Unfortunately most people from our industry think they know everything and have nothing more to learn, says Kamal Haasan
The cinema theatre is the most secular place to congregate in. When darkness envelops us it’s the way we react to the emotions played out that unite us and not personal prejudices. ‘Vishwaroopam’ proved that no amount of drama played outside can influence the reactions inside.
To talk about Kamal Haasan’s seemingly inexhaustible repertoire as an actor or his incomparable achievements would be resorting to rhetoric. At the recently held FICCI conclave he flits in and out of rooms, listening attentively to deliberations when not partaking in them. The few free moments are spent reminiscing about the golden period of Kannada cinema with old friends. Catching his eye is difficult, leave alone thinking of a chat.
You’re serious when it comes to the betterment of cinema. What attracted you to FICCI?
I usually associate with something only for the betterment of my production company but this was entirely different. One of the most attractive things was that it was the brainchild of my real life idol, Mahathma Gandhi. It was formed before Independence and has done yeoman service to trade and commerce. It’s the one hundredth year of Indian cinema and FICCI itself is nearly 90-years-old. I always wanted to bring it down South and going by the response and the support of the powers that be, we’re thinking of making Bangalore the permanent venue.
I’ve been here since yesterday and notice that the participation from the industry is minimal.
(Hesitates) Now I don’t want to sound offensive or rude but most people, unfortunately from our industry think they know everything and have nothing to learn. Even if they do come they want to be the cynosure. They should be the first to come, pay and register. Conducting this costs a hell of a lot of money. We’re not here to dispense free ice cream or coffee. Of course, they can turn around and ask how much I’ve put in. Well, I’ve invested my time. I’m a child of cinema and have a lot to learn. We started FICCI Frames in Mumbai and the industry took it upon them not only to participate but also find sponsors.
What do you expect people to take away from here?
Well, we can only provide them the bathtub. They have to find their ‘eureka’ moment. This is a platform, a place to congregate, exchange ideas not only creatively but commercially too. You can update yourself technologically, be it sound or digital photography. You can learn.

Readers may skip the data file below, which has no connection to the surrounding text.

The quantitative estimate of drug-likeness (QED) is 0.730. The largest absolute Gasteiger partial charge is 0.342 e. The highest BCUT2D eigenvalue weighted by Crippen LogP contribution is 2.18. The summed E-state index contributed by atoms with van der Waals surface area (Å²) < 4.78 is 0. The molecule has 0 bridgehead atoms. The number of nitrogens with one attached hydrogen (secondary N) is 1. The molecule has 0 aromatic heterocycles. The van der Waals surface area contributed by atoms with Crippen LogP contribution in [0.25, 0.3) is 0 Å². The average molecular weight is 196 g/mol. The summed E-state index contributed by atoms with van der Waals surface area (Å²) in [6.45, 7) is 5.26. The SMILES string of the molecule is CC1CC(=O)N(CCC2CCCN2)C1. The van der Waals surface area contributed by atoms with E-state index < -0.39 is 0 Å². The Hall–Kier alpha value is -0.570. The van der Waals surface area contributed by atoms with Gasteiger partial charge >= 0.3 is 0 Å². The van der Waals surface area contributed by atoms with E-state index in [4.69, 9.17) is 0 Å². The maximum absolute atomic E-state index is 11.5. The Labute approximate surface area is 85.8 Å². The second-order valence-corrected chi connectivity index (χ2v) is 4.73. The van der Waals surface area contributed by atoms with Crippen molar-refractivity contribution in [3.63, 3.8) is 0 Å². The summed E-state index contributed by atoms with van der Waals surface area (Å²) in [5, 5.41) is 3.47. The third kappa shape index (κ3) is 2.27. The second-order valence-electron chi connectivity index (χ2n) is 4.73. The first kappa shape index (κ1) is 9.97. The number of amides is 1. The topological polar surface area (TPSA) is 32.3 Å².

You’ve never resisted but always embraced technology. You didn’t even treat TV as an adversary. Was Hollywood a pointer?
Could be. Technology is an aid not an adversary. There’s always resistance to it. When I wanted to shoot with digital camera studios rushed forward and even offered to finance my films if I refrained. It took some time for me to do things of my own free will. Cinema will not be called films for long. It will be referred to as moving images.
‘Vishwaroopam’ made money but left you emotionally scarred.
I was hurt, there’s no doubt but if you remember there were no tears. It was not planned as a sensational news clip or to go viral on Youtube.
The film was released in Bangalore and was running to packed houses peacefully in predominantly Muslim localities.
You see that’s the point. My Muslim brethren were more instigated than affected. We’re brothers separated by Partition. I was one of the first to visibly voice my opposition to the bringing down of the Babri Masjid. My character itself in the film is like a snake in the grass. I have no religion. It was just a successful operation to scuttle my DTH initiative. I was trying to earn legitimately instead of letting pirates make money off my hard work.
You’re not religious but the theatre is your temple.
That’s right. DTH will happen and everything will co-exist. Every house has a kitchen but people do go to restaurants. The same goes for temples too. DTH is the future. Technology is taking giant leaps. The world is shrinking. You’ll be downloading and watching films on your mobile phone, while on the move. Do you remember the size of the recorder you brought when you first interviewed me?
You planned ‘Vishwaroopam’ in two parts.
That’s what impressed Barrie Osborne. He shot three parts of ‘Lord of the Rings’ and released them one after the other. That’s the confidence he had in his product. Even as I was writing ‘Vishwaroopam’ I knew it had to be made in two parts. I know there were rumours that I’d overshot and that’s the reason I decided on a sequel but nothing can be farther than the truth.
In the context of what you underwent were you forced to tone down anything in the sequel?
I did not tone up or tone down anything simply because there was nothing offensive or derogatory in the first part.
I was watching ‘Dashavatharam’ recently and realised the leap technologically in ‘Vishwaroopam’. Has technology taken a sudden leap?
Not really. ‘Dashavatharam’ was not bad but could have been much better. When I’m producing there’s nobody breathing down my neck. I don’t have to peer back every time I need something. The technology was available but there were various constraints and one was time. Here I can convert my dreams into reality at my own pace.
Two of your old hits have recently been digitally re-mastered. There’s a small treasure of Kamal classics like Raja Parvai, Kokila and Thevar Magan that have not been watched by many and are not available even on DVD.
Actually we are bringing out ‘Apoorva Sahodarargal’, ‘Thevar Magan’ and ‘Vishwaroopam’ first because they are my productions. ‘Vishwaroopam’ will also have extras like how we did the VFX.
Whenever Kamal finishes a technically difficult film and collaborates with ‘Crazy’ Mohan people feel it’s a paid holiday for him.
Well, believe me that’s not true. Comedy is serious business and very hard work. Actually my next film has a feel good factor with the right doses of fun.